Bea Miller is the world’s best kept secret, but she’s not going out quietly. Her track ‘Fire N Gold’ has been all over my dash since the release of the music video last week, and now, I’m bringing it to yours. Since her all too short run on the X Factor in 2012, Bea has won the approval of some of the greats, including Kellin Quinn, Demi Lovato, and Tyler Oakley. She’s toured with some of the greats as well — Demi’s taken her on tour, and so have her X Factor gal pals, Fifth Harmony. Connected to big names like these, it’s obvious that Bea’s going somewhere, and she’s going to get there fast.

Bea’s upcoming album, Not an Apology, drops on July 24th, which will be perfect for your end of summer jam sesh.

You can check out the brand-spankin’-new video for this upbeat summer anthem below.

Article by Kaitlyn Midgett

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Alessia Cara Drops Music Video for ‘Here’

Archive, Emerging Artists, News, Pop, Singer/Songwriter, Videos

June 2, 2015

Up-and comer Alessia Cara is poised to become the next big R&B songbird as she channels her inner “anti-social pessimist” with an air of defiant cool on her single ‘Here’. The track has all the beginnings of a soulful pop/R&B ballad, reminiscent of the Weeknd or Tinashe.

The 18-year old singer-songwriter first garnered attention through youtube with covers of popular songs like ‘Mirrors’ by Justin Timberlake. 

When talking about the track to the FADER magazine she described it as being, “a song for all the antisocial, awkward, and miserable party-goers of the world. This one time I went to a party and while there, I realized how much I hated it, along with every other party I had ever gone to. We wrote about it the next day.” 

Produced by Pop & Oak (who’s credits include instrumentation on Jessie J’s album ‘Sweet Talker’) along with Sebastian Kole, it’s a slower song that showcases Cara’s pure vocals with a thumping beat and repetitive piano that compliments the lyrical flow.

Cara recruited people from the original party that became the song’s inspiration for the music video.

Article by Natalie Harmsen

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Track of the Week: Heroine // Gengahr

Archive, Editors Choice, Emerging Artists, Track of the Week

June 1, 2015

totw-finalNorth London band Gengahr has been around for a while now, with their fans eagerly awaiting the release of their debut album, A Dream Outside through Transgressive Records on June 15th. To make the wait more bearable, they’ve gifted us ‘Heroine’. It’s a romantic, intoxicating melody perfect for fans of Little Comets or the reclusive D.I.D (formerly known as Dog Is Dead).

Frontman Felix Bushe’s mellow vocal has the same lingering quality as Orlando Weeks, of Maccabees fame, and yet Gengahr’s sound remains distinctly their own. There’s a feverous quality to the melody, which is modestly psychedelic in nature, but it never overwhelms the poignant lyrical “you can be my heroine / all I ask is that you wait for me”.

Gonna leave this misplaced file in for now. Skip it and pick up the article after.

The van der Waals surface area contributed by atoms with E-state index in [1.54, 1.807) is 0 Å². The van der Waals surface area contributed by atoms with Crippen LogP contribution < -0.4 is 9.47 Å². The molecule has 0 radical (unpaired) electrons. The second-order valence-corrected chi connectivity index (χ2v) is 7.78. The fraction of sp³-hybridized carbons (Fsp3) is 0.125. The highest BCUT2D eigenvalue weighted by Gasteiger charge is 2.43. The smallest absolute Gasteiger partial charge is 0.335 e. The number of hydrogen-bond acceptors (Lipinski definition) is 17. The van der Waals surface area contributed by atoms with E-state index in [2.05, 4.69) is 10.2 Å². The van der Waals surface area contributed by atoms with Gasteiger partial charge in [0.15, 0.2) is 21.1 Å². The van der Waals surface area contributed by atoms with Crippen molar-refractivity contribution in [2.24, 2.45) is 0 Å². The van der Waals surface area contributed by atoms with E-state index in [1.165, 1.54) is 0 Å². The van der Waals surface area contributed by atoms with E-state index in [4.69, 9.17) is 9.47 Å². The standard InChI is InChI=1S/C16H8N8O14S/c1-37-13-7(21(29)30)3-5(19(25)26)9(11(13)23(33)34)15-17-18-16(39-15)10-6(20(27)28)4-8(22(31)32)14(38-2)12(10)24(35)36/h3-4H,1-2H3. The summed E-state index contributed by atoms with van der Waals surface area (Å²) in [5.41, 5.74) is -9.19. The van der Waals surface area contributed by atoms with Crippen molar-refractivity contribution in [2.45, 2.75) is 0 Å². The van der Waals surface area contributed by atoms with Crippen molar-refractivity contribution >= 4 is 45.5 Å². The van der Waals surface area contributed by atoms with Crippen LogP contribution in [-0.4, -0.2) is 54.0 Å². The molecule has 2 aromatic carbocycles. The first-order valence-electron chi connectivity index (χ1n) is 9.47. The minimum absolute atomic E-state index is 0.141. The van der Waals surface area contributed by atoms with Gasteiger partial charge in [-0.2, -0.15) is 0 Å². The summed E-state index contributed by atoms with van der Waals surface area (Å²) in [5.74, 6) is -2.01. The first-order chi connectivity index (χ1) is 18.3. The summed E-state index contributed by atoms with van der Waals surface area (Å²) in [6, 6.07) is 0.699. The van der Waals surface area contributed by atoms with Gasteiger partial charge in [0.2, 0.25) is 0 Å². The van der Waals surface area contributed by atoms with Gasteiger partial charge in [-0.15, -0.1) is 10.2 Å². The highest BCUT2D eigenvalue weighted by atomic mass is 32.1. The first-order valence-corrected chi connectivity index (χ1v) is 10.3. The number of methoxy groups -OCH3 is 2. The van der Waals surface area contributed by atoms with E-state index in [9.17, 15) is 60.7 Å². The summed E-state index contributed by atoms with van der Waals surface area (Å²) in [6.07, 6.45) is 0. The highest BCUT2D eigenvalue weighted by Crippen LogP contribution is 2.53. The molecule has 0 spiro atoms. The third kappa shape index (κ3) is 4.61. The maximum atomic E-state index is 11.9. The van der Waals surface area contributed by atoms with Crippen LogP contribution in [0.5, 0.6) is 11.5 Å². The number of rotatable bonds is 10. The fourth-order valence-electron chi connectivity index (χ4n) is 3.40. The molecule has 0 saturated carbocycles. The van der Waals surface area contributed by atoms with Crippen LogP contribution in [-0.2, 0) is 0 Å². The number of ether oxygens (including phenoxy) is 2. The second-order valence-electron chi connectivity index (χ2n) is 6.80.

An emotionally fragile narrative paired with an assertive groove is a definite recipe for success, and if ‘Heroine’ is anything to go by Gengahr’s debut is going to be impressive, to say the least.

Article by Beth Kirkbride

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Ones to Watch: Jack Garratt

Archive, Editors Choice, Emerging Artists, News, Ones to Watch, Singer/Songwriter, Videos

May 31, 2015

Jack Garratt is a indefinable artist. Born and raised in a small Buckinghamshire town and now living and working in London, the multi-instrumentalist and talented songwriter has released a handful of tracks that each differ vastly from the last. His latest track, ‘Chemical’, is a semi-mellow, semi-electronic track that wouldn’t sound out of place on Ed Sheeran’s latest album, whilst ‘The Love You’re Given’ is a highly experimental, lounge-like piece full of sleek falsetto harmonies and synth beats. Somehow, Garratt’s sound manages to feel both comfortingly familiar and refreshingly unique all at once, and perhaps that quality is exactly what his growing success has stemmed from.

The 22-year-old has been working long and hard to get his break. He started his song-writing career at the age of 12, writing tirelessly in his school lunch break – the first song he ever wrote landed him a place in Britain’s final for the Junior Eurovision song contest.

BBC Introducing have been keeping a watchful eye on Jack since he first added a track to the BBC Introducing Uploader in 2009. Since then, his single ‘Worry’ has been selected as Zane Lowe’s new hype record, as well as Huw Stephen’s record of the week. He also appeared – and reportedly enthralled the crowd – on the BBC Introducing stage at Reading and Leeds last summer.

His first, four-track EP, Synesthesiac, was released on iTunes on 13th April this year and has already been receiving five star reviews from listeners (deservedly so) – even current pop-sensations Sia and Katy Perry has tweeted about his talent. Having toured the world tirelessly over the past few years, Jack is currently in the States and will be returning to home soil to hit the festival circuit this summer, including a spot, now on the Festival Republic Stage, at Reading and Leeds. Keep your eyes and ears open for this red-headed artist; he’ll be making huge waves this year.